(Adds background on city's distress and legislative efforts, details about the package, bondholder comments)
By Hilary Russ
May 26 (Reuters) - The New Jersey legislature approved a rescue package on Thursday to lift Atlantic City out of its fiscal distress and give the struggling gambling hub more time to craft a recovery plan before facing a possible state takeover.
The compromise came after weeks of rancor between lawmakers, local officials and Governor Chris Christie over the magnitude of state control.
The deal comes nearly a year after the legislature first passed rescue bills, which Christie went on to reject twice.
A Christie spokesman did not reply to a request for comment on whether the governor would sign the legislation. Christie told a local radio show on Wednesday night that he believed the measures give him "all of the authority I would need" and that he would decide quickly.
Bondholders will benefit because the deal "significantly reduces the risk of bankruptcy," said Columbia Threadneedle Investment analyst Daniel Belcher, whose firm recently bought Atlantic City bonds. "They will have an enormous challenge achieving structural balance, but it puts them on the right path."
Increased gambling competition in neighboring states has cut into Atlantic City's main source of tax revenue, and the decline in casino property values since 2010 has lowered the tax base a whopping 70 percent.
Four of the city's 12 casinos closed in 2014 and remain shuttered.
Mayor Don Guardian, in office for two years, has already cut the municipal workforce, but further reductions are considered critical to lower spending to manageable levels.
The latest bills retain key measures from previous legislation, but they give the seaside resort town more time - 150 days - to craft a balanced budget and five-year recovery plan before facing state takeover.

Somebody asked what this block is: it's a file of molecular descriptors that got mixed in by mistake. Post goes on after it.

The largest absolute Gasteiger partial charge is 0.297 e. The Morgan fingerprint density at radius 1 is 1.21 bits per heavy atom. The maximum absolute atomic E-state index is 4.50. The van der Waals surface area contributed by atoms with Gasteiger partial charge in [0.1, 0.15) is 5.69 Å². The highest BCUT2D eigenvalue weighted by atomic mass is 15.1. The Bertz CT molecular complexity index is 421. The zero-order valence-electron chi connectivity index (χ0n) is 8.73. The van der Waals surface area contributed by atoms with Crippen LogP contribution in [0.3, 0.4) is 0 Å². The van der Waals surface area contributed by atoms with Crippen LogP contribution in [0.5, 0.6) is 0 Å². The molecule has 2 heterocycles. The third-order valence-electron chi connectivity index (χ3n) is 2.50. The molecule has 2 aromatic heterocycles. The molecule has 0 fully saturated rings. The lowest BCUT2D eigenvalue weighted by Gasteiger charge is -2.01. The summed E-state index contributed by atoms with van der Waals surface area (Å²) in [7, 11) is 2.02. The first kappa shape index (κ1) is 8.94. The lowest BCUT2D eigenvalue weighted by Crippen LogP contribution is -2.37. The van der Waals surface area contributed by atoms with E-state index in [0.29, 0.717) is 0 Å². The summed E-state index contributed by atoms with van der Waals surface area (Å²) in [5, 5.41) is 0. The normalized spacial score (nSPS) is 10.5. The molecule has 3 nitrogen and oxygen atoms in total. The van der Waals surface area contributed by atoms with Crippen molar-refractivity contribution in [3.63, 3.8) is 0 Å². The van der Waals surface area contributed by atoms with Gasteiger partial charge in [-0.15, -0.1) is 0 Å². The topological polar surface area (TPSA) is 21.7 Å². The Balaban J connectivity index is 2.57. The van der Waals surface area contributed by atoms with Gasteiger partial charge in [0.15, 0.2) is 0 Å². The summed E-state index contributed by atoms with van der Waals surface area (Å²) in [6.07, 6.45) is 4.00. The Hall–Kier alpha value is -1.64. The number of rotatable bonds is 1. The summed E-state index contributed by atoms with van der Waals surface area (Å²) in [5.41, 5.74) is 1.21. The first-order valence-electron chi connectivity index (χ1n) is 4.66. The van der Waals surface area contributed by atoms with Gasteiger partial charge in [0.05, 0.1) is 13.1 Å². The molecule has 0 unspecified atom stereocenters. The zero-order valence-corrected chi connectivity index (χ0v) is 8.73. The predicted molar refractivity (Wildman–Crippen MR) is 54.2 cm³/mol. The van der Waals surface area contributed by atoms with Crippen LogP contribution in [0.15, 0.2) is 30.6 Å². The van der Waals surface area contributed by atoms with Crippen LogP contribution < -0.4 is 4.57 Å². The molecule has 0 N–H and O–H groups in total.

The bills call for casinos to make $120 million of combined payments annually in lieu of property taxes for 10 years.
Casinos are also to make additional lump-sum payments totaling as much as $110 million through 2023. Some alternative casino taxes would also be redirected to pay city debt service.
In addition, the city could offer incentives for early retirement and delay for another year any repayment plan for its deferred pension and health benefit payments to the state.
Should the state take over, it could, among other things, terminate collective bargaining agreements, dissolve city departments, file a municipal bankruptcy, reject city council measures, and sell or lease municipal assets.
Guardian has said the city, whose bonds are rated "junk," could refinance and restructure annual debt service costs to under $10 million from about $38 million now. However, that might impair the city's ability to regain access to capital markets, said Columbia's Belcher.
Other hurdles include a budget gap of up to $100 million; as much as $550 million of debt and liabilities; and huge, unresolved property tax appeals with the city's most profitable casino.
James Colby, portfolio manager at VanEck, which holds a small amount of the city's debt, said state support is an "enormous relief" for the city.
"But there are no evident long-term solutions. Yet," he said.
Reporting by Hilary Russ in New York; Editing by Phil Berlowitz and Matthew Lewis